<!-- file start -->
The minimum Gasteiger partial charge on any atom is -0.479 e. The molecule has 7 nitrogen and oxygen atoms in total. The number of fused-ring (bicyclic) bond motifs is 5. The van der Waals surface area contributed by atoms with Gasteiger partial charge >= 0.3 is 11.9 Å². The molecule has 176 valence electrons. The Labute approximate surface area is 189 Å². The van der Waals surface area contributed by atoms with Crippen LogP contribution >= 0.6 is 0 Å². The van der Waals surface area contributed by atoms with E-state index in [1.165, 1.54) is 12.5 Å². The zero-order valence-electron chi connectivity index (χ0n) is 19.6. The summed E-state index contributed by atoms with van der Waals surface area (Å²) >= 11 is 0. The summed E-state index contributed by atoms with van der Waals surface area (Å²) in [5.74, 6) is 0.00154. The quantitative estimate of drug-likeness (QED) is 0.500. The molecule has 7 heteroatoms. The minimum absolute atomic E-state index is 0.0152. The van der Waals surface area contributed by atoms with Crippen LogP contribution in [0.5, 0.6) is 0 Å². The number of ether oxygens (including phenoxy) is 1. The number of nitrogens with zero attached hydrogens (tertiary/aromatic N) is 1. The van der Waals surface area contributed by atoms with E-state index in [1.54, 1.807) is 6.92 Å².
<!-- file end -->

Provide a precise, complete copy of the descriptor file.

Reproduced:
The minimum Gasteiger partial charge on any atom is -0.479 e. The molecule has 7 nitrogen and oxygen atoms in total. The number of fused-ring (bicyclic) bond motifs is 5. The van der Waals surface area contributed by atoms with Gasteiger partial charge >= 0.3 is 11.9 Å². The molecule has 176 valence electrons. The Labute approximate surface area is 189 Å². The van der Waals surface area contributed by atoms with Crippen LogP contribution >= 0.6 is 0 Å². The van der Waals surface area contributed by atoms with E-state index in [1.165, 1.54) is 12.5 Å². The zero-order valence-electron chi connectivity index (χ0n) is 19.6. The summed E-state index contributed by atoms with van der Waals surface area (Å²) >= 11 is 0. The summed E-state index contributed by atoms with van der Waals surface area (Å²) in [5.74, 6) is 0.00154. The quantitative estimate of drug-likeness (QED) is 0.500. The molecule has 7 heteroatoms. The minimum absolute atomic E-state index is 0.0152. The van der Waals surface area contributed by atoms with Crippen LogP contribution in [0.5, 0.6) is 0 Å². The number of ether oxygens (including phenoxy) is 1. The number of nitrogens with zero attached hydrogens (tertiary/aromatic N) is 1. The van der Waals surface area contributed by atoms with E-state index in [1.54, 1.807) is 6.92 Å².